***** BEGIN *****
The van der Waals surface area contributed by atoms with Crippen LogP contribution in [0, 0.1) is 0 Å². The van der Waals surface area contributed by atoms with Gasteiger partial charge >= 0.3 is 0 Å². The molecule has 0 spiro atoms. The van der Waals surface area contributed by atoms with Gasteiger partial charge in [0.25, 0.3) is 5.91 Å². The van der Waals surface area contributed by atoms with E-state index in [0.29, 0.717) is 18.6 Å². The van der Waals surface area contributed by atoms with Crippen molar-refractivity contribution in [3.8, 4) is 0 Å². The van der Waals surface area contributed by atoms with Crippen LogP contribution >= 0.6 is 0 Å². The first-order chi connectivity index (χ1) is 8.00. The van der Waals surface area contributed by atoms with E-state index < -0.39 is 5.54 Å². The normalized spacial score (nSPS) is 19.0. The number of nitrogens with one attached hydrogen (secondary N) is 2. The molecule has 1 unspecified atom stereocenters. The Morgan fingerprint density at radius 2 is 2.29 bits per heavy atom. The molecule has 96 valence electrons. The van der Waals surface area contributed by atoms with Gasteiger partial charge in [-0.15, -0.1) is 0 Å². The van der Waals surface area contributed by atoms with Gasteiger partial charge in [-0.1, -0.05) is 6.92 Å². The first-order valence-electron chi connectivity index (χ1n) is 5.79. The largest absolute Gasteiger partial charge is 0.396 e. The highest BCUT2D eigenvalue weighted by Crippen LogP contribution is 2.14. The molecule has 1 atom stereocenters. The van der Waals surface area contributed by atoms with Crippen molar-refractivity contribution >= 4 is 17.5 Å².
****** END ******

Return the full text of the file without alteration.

The van der Waals surface area contributed by atoms with Crippen LogP contribution in [0, 0.1) is 0 Å². The van der Waals surface area contributed by atoms with Gasteiger partial charge >= 0.3 is 0 Å². The molecule has 0 spiro atoms. The van der Waals surface area contributed by atoms with Gasteiger partial charge in [0.25, 0.3) is 5.91 Å². The van der Waals surface area contributed by atoms with E-state index in [0.29, 0.717) is 18.6 Å². The van der Waals surface area contributed by atoms with Crippen molar-refractivity contribution in [3.8, 4) is 0 Å². The van der Waals surface area contributed by atoms with Crippen LogP contribution >= 0.6 is 0 Å². The first-order chi connectivity index (χ1) is 8.00. The van der Waals surface area contributed by atoms with E-state index < -0.39 is 5.54 Å². The normalized spacial score (nSPS) is 19.0. The number of nitrogens with one attached hydrogen (secondary N) is 2. The molecule has 1 unspecified atom stereocenters. The Morgan fingerprint density at radius 2 is 2.29 bits per heavy atom. The molecule has 96 valence electrons. The van der Waals surface area contributed by atoms with Gasteiger partial charge in [-0.15, -0.1) is 0 Å². The van der Waals surface area contributed by atoms with Gasteiger partial charge in [-0.1, -0.05) is 6.92 Å². The first-order valence-electron chi connectivity index (χ1n) is 5.79. The largest absolute Gasteiger partial charge is 0.396 e. The highest BCUT2D eigenvalue weighted by Crippen LogP contribution is 2.14. The molecule has 1 atom stereocenters. The van der Waals surface area contributed by atoms with Crippen molar-refractivity contribution >= 4 is 17.5 Å².